Citi Entrepreneurs: encouraging farm-based tree nurseries
The Government of Kenya has stated in their future vision for the country (the so-called Vision 2030) that the forest cover of the country, currently down to c. 2% will be increased to 10% over the next two decades. This is an encouraging commitment, but what will be the major challenges?
While there is no shortage of seed of some exotic timber species such as the many fast-growing Australia gums (Eucalyptus) and the Silky Oak (Grevillea robusta), the supply of indigenous tree seed and planting stock will continue to be a significant bottleneck in the process. On its own admission, the Kenya Forestry Research Institute (KEFRI) and their National Tree Seed Centre will not be in a position to satisfy the demand of the many millions of seedlings required for this ambition. And so the process to formally register private seed collectors and tree seedling suppliers from amongst Kenya’s rural farming communities has been started.
Developing the private sector to support seedling supply is a rare example of a potential 'win-win' for both biodiversity conservation through increased tree cover and providing opportunities for new income generation streams resulting in measurable improvements to on-farm income.
A three-year project funded through the Sustainable Enterprise Development Programme of the Citi Foundation is enabling Kew's Millennium Seed Bank to collaborate with the Kenya Forestry Research Institute to ensure farmers have access to the necessary business skills to enable the development of these on-farm enterprises.
Developing a farm-based training curriculum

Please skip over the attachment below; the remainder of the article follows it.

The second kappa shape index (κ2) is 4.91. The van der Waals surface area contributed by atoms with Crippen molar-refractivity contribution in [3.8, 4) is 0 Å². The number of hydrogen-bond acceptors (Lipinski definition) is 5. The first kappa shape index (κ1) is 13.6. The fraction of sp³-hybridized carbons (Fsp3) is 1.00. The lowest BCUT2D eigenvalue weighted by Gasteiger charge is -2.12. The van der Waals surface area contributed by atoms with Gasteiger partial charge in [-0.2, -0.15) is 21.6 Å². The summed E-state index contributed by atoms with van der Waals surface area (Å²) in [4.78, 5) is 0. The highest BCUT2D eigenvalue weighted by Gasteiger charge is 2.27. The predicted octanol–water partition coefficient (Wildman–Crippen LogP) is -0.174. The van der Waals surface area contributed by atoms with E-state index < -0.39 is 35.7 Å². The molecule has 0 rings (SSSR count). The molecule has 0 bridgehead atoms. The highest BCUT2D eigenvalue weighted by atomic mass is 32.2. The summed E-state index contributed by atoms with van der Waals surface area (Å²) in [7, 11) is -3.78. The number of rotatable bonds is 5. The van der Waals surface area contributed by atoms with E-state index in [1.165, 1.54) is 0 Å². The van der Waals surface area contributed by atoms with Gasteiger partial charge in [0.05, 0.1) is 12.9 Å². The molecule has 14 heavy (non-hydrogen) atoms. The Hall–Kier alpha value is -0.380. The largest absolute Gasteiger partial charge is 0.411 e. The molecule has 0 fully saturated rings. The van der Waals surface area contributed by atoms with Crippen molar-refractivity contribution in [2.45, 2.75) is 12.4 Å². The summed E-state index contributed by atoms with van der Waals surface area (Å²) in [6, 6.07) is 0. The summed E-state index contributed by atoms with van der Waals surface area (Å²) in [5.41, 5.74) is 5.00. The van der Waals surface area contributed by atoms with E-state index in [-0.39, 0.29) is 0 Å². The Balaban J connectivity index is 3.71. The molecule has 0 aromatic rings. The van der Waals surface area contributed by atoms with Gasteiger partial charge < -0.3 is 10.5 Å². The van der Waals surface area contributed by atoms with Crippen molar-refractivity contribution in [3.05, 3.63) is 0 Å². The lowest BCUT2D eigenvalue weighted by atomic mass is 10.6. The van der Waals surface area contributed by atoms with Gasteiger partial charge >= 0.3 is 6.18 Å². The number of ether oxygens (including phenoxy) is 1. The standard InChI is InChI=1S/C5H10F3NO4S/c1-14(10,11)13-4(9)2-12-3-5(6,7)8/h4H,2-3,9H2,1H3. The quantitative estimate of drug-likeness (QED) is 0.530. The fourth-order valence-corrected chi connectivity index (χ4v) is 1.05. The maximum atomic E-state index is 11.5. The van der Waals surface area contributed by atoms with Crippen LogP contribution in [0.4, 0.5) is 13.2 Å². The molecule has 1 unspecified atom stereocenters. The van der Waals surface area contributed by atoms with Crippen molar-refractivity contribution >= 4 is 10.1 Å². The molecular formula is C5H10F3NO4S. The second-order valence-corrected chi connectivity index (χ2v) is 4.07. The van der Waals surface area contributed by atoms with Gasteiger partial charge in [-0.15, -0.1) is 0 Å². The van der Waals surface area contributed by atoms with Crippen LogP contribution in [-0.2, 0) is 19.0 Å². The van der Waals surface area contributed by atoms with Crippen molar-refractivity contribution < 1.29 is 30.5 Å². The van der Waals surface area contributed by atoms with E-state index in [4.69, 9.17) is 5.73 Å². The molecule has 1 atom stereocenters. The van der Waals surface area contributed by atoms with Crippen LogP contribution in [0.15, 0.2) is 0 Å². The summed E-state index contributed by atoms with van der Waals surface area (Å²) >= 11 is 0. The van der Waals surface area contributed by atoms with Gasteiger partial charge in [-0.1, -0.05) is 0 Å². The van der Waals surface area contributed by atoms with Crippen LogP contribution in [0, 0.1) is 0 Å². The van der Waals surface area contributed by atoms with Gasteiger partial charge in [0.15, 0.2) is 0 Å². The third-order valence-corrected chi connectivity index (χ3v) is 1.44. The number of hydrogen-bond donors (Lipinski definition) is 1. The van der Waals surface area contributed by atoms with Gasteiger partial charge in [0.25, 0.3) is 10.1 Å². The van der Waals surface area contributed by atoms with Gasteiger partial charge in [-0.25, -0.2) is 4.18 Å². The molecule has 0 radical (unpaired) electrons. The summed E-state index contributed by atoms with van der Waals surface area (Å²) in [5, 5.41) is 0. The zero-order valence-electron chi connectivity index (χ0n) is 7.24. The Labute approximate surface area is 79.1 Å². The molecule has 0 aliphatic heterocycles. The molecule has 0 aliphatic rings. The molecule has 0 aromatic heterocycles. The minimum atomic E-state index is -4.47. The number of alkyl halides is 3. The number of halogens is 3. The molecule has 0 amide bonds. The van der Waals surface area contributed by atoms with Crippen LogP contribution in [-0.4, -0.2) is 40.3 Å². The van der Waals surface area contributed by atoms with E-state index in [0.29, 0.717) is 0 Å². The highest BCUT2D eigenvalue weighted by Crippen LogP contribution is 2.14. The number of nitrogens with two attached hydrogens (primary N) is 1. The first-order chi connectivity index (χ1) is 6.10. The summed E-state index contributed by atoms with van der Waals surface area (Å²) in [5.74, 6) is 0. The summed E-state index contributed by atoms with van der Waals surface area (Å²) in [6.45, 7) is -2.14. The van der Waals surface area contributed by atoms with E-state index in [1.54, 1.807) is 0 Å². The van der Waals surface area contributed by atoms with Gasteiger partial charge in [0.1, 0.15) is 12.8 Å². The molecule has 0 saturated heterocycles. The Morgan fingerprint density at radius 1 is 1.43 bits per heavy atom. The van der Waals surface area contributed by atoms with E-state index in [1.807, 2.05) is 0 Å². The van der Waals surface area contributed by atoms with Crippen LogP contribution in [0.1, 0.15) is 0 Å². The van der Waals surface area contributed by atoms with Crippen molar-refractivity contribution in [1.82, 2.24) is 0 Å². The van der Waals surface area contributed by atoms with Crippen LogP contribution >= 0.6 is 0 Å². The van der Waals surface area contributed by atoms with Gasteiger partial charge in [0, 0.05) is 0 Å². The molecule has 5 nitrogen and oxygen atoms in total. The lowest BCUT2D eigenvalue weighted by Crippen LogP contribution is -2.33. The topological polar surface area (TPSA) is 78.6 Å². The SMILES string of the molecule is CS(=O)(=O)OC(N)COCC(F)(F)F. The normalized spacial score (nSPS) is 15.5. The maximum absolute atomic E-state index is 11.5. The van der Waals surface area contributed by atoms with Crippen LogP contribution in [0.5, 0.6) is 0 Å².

A two-part training programme has been developed focusing firstly on technical aspects of seed collection, germination and seedling husbandry. This is complemented with a curriculum tailored to suit the entrepreneurial needs of trainees, equipping them with the necessary skills to establish and run plant-based farm enterprises. The curriculum modules include:
- Business and Entrepreneurship
- Market Assessment
- The Value Chain
- Business Planning
- Managing Accounts and Book-Keeping
- Contract Negotiation
- Introduction to Microfinance
- How to develop a good Business Plan
This training course has been delivered by a number of Kew’s Kenyan partners through field-based demonstration days. The project has also established a strong relationship with the Mount Kenya University at nearby Thika town to deliver the classroom-based modules and to award certification to the trainees.
It is intended that the course will become a regular part of the University’s curriculum and that the project will ensure that it will be available to farmers and young entrepreneurs beyond the immediate district of Tharaka.
Establishing the market and value chain
A Nairobi-based NGO, Farm Concern International, has undertaken an initial market assessment and documented the current supply and potential demand for seeds and seedlings of indigenous tree species in the District of Tharaka and in Nairobi City. The report has also identified additional plant products that may also be developed and marketable from Tharaka, such as the fruit of the Tamarindus tree, much prized by Asian cuisine. We therefore now have key statistics for market supply and demand and suggested opportunities for improving the existing market chain from farmers to tree-planters.
The report has also highlighted potential new end-customers not yet serviced appropriately by tree seedling suppliers. These initial findings have uncovered a significant potential for developing this market and our next phase of market analysis will focus on improvements for entry into the market chain.
Stimulate new local markets
In a small way, the project is also being used to encourage the establishment of community and private woodlots throughout Tharaka. It is an opportunity for Kew and its country partners to introduce exciting new species trials for widening the range of useful species available to growers. These species will be appropriate to the environmental conditions in these dryland areas and offer significant benefits to on-farm biodiversity, forest restoration, increasing the availability of useful species for the community and importantly, revenue streams for farmers and other tree producers.